Researchers from the Center for Tobacco Control Research and Education, University of California, San Francisco, used internet-based questionnaires to survey young adult drinkers in Switzerland via smartphone every hour while they were drinking in real-life situations. They asked the young drinkers to report the number of friends present and number of drinks they had consumed.
The study involved a total of 183 young adults (53.0% female, mean age = 23.1) who completed 7,205 questionnaires on 1,441 evenings.
Results showed that as the number of friends present increased, so did the number of drinks an individual consumed each hour.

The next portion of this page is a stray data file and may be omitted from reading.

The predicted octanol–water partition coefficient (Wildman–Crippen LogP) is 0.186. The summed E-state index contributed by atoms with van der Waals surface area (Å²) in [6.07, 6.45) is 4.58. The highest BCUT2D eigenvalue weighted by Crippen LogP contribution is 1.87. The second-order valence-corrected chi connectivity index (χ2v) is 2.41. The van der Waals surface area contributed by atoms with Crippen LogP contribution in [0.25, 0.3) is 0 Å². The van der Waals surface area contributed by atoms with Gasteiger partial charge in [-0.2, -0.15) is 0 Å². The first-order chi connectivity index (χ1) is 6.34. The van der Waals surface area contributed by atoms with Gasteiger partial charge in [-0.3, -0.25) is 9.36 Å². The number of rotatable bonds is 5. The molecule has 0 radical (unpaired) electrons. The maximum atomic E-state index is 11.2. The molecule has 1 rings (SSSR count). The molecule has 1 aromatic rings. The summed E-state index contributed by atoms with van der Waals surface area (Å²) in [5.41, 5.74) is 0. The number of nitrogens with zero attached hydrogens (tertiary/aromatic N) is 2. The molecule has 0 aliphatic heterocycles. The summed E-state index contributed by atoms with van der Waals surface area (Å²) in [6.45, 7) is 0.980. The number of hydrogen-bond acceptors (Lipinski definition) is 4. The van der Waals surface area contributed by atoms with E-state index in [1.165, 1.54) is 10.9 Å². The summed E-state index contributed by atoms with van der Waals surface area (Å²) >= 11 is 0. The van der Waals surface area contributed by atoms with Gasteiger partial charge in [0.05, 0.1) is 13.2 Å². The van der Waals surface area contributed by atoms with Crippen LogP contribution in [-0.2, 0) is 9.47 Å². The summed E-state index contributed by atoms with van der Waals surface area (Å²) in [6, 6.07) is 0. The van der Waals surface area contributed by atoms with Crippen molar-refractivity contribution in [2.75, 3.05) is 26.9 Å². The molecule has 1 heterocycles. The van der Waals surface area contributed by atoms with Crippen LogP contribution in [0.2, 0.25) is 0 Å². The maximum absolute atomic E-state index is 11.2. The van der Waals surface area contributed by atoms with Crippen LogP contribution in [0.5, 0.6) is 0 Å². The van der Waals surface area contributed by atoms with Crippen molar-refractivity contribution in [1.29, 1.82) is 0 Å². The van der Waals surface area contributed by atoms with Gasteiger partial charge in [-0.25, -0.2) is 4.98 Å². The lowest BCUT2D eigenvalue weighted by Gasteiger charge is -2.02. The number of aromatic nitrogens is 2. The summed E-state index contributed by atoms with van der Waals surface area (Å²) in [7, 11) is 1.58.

This suggests that messages aimed at reducing risk among young drinkers should aim to combat this tendency. The arrival of more drinking buddies at the college bar on a Friday night may be cause for delight, but not necessarily a call for another round of drinks.
Bill Condie is a science journalist based in Adelaide, Australia.
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